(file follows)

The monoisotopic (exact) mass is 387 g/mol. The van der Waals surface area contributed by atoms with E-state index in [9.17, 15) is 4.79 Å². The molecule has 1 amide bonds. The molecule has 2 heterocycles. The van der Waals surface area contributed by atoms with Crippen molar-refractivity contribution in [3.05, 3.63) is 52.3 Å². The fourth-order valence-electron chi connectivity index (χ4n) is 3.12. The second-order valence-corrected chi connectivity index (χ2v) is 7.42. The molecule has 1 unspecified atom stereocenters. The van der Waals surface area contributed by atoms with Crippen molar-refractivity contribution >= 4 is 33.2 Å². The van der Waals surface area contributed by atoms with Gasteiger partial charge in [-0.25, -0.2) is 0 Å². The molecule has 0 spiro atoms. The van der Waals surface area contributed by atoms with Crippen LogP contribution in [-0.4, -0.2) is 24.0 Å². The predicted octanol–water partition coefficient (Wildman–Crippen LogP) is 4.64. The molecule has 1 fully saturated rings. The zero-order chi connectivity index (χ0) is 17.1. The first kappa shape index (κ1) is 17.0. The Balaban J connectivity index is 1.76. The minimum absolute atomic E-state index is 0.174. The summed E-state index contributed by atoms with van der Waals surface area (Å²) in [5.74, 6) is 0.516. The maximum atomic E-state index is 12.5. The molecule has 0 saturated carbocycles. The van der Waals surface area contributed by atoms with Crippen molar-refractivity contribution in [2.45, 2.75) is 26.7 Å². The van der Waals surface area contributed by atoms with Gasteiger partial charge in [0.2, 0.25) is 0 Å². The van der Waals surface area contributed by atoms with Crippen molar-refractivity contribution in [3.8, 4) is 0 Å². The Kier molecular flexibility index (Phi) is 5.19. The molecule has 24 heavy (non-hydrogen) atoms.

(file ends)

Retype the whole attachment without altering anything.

The monoisotopic (exact) mass is 387 g/mol. The van der Waals surface area contributed by atoms with E-state index in [9.17, 15) is 4.79 Å². The molecule has 1 amide bonds. The molecule has 2 heterocycles. The van der Waals surface area contributed by atoms with Crippen molar-refractivity contribution in [3.05, 3.63) is 52.3 Å². The fourth-order valence-electron chi connectivity index (χ4n) is 3.12. The second-order valence-corrected chi connectivity index (χ2v) is 7.42. The molecule has 1 unspecified atom stereocenters. The van der Waals surface area contributed by atoms with Crippen molar-refractivity contribution >= 4 is 33.2 Å². The van der Waals surface area contributed by atoms with Gasteiger partial charge in [-0.25, -0.2) is 0 Å². The molecule has 0 spiro atoms. The van der Waals surface area contributed by atoms with Crippen LogP contribution in [-0.4, -0.2) is 24.0 Å². The predicted octanol–water partition coefficient (Wildman–Crippen LogP) is 4.64. The molecule has 1 fully saturated rings. The zero-order chi connectivity index (χ0) is 17.1. The first kappa shape index (κ1) is 17.0. The Balaban J connectivity index is 1.76. The minimum absolute atomic E-state index is 0.174. The summed E-state index contributed by atoms with van der Waals surface area (Å²) in [5.74, 6) is 0.516. The maximum atomic E-state index is 12.5. The molecule has 0 saturated carbocycles. The van der Waals surface area contributed by atoms with Crippen molar-refractivity contribution in [2.45, 2.75) is 26.7 Å². The van der Waals surface area contributed by atoms with Gasteiger partial charge in [0.2, 0.25) is 0 Å². The van der Waals surface area contributed by atoms with Crippen molar-refractivity contribution in [3.8, 4) is 0 Å². The Kier molecular flexibility index (Phi) is 5.19. The molecule has 24 heavy (non-hydrogen) atoms.